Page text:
TSA Pipeline Security Directive Change
On June 29, 2022, the TSA announced its changes to a cybersecurity directive for U.S. pipelines after receiving harsh criticism from operators, cybersecurity experts, and trade groups. In late May 2021, in the wake of the Colonial Pipeline ransomware attack, the TSA issued the first of two directives. This first Directive set arduous breach reporting obligations on operators affected by ransomware, malware, or cyber-attack. In the second directive issued Mid-July 2021, the TSA worked with CISA and prescribed more “technical countermeasures”.
The details of the directives were not released publicly but the TSA said last year that they required owners to:
“Implement specific mitigation measures to protect against ransomware attacks and other known threats to information technology and operational technology systems, develop and implement a cybersecurity contingency and recovery plan, and conduct cybersecurity architecture design review.”
In this newly announced change to the directive, a spokesperson for the TSA stated that it is planning to reissue the second set of security guidelines next month but with changes that “afford greater flexibility to industry in achieving critical cybersecurity outcomes.”
This change of the more technical directive comes after considerable reprisal and backlash from operators and industry experts. Some say the prescribed technical controls are counterintuitive to securing OT and consequently weaken the security posture. It seems through word of mouth the directive was littered with IT-centric technologies and techniques like Zero Trust Architecture (ZTA) and Multifactor Authentication. While these are all tried and true methods for Information Technology, given the nature of the equipment and functions of Operational Technology, it is often impossible to apply these types of security controls. OT systems are open “by design” and allow commands to flow freely to maintain the efficiency and reliability of processes. These systems lack the capacity or the structure to make use of IT-centric security topologies and technologies. On top of this, in many cases, these entities are made up of systems that are a culmination of merger and acquisition and amassed from many differing yet interconnected control systems. Due to the nature of OT and the inevitable heterogeneity, an attempt to prescribe technical controls across the breadth of the pipeline, or any other any Critical Infrastructure Key Resource (CIKR) industry, becomes virtually impossible to implement.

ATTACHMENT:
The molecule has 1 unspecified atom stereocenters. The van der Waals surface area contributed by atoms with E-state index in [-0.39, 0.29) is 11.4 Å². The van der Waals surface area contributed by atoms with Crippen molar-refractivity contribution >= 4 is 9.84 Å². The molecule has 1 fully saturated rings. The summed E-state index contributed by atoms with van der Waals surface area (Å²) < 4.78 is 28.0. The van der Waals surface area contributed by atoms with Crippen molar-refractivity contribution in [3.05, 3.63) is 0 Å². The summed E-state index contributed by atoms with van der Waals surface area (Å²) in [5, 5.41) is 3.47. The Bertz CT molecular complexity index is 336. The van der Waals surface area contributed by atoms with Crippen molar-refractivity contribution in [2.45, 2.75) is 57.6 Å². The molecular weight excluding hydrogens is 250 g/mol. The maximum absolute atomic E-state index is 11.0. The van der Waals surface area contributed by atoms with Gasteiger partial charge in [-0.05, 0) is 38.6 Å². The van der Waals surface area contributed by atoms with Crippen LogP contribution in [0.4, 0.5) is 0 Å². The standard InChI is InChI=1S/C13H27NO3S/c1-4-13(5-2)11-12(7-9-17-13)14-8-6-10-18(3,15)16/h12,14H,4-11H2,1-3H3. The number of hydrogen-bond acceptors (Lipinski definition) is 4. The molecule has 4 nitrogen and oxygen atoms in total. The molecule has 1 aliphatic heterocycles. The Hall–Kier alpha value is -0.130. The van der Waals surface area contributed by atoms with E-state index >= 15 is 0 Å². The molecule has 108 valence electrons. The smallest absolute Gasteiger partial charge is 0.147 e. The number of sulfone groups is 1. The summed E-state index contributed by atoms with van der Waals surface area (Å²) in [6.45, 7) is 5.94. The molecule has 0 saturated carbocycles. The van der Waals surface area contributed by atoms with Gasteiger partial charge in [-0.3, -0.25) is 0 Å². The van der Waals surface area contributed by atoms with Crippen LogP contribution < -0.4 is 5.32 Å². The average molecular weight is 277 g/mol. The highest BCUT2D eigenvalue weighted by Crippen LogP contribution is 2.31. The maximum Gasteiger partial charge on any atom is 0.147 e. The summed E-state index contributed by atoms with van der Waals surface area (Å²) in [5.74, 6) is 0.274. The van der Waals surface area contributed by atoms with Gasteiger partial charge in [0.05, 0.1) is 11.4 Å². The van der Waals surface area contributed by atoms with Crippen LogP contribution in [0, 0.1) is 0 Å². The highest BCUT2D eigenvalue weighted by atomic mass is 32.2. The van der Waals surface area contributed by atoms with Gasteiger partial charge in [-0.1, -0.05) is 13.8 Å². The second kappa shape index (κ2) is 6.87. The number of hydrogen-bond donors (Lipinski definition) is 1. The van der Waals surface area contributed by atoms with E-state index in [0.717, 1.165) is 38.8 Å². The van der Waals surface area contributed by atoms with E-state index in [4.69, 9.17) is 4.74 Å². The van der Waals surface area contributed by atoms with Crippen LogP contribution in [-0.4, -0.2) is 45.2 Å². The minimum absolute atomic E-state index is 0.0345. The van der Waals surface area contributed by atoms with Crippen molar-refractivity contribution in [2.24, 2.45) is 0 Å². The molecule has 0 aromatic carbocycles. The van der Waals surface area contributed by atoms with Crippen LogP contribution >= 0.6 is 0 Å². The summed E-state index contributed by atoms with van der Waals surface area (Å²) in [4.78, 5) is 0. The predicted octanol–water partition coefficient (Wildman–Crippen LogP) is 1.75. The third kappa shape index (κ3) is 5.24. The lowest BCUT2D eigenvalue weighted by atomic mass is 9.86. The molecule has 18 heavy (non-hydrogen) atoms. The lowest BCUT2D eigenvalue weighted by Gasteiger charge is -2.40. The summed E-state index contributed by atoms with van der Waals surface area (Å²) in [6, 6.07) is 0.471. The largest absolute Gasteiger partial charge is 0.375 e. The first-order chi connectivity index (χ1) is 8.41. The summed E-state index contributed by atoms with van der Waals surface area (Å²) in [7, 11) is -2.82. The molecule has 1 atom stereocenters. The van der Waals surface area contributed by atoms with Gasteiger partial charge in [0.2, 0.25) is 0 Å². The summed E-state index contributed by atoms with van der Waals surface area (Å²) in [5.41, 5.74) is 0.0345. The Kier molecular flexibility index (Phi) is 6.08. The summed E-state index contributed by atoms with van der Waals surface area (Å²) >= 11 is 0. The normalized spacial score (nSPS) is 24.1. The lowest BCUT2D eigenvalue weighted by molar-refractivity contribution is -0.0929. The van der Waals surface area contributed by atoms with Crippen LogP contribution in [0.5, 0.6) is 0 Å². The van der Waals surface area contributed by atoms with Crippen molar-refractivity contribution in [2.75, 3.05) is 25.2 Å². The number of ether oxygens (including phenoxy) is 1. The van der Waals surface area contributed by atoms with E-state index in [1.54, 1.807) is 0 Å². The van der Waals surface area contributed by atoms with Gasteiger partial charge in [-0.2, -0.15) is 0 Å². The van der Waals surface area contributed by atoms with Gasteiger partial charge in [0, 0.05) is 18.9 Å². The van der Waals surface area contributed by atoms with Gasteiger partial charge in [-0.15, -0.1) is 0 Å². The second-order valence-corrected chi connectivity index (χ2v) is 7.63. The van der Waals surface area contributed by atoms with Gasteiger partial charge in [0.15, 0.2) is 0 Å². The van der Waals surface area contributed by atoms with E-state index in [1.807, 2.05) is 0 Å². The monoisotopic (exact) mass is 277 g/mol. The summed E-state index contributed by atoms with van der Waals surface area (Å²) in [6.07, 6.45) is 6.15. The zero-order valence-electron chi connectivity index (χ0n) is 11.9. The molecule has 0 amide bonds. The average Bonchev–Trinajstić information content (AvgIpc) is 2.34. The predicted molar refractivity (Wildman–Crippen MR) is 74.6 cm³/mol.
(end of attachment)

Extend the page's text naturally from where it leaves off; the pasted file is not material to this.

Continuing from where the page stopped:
It is said the new directive will extend the reporting obligation of a breach from the original 12 hours to 24 hours. While this seems to give teams more time to figure out what just happened, it also lends itself to many unanswered questions like:
(1) What constitutes a “breach”?
(2) What trigger starts the obligatory reporting clock?
a. Time of the incident?
b. Time of discovery there was an incident?
c. Time of the impact of an incident?
d. Time that the impact was determined it was truly a cyber incident?
Cyber events in OT, in many cases, manifest as system failures. Subtle changes to the configuration of OT assets need to be examined to see if the changes were legitimate operational requirements or if they were injected by malware or a bad actor. This is no trivial feat for operators to stitch together the evidence of a cyber-attack and, in many cases, distinguish the indications of attack (IoA) in OT from normal system operations or routine system failure. To support operators with this massive challenge, Hexagon offers PAS Cyber Integrity® to help address risks, vulnerabilities, and speed the response and recovery process better than any competing network-based asset management system.
CISA does have a lot of resources to leverage ahead of an incident that is noteworthy and available here Cyber Resource Hub | CISA. Unfortunately, however, having technical controls that are a mismatch to the Operational Technology Architecture, doesn’t afford operators the likelihood of successful defense. Likewise, having the clock ticking overhead negates the team’s ability to take time to fully investigate an event. The larger question we all must ask is, “what value comes from simply ‘reporting’ a breach?” Focusing on infrastructure Cybersecurity resiliency, continuity of operations, and contingency plans are far more beneficial than compliance-driven reporting unless the TSA or Government at large has some plans and the capacity to jump in at “crisis time” to assist.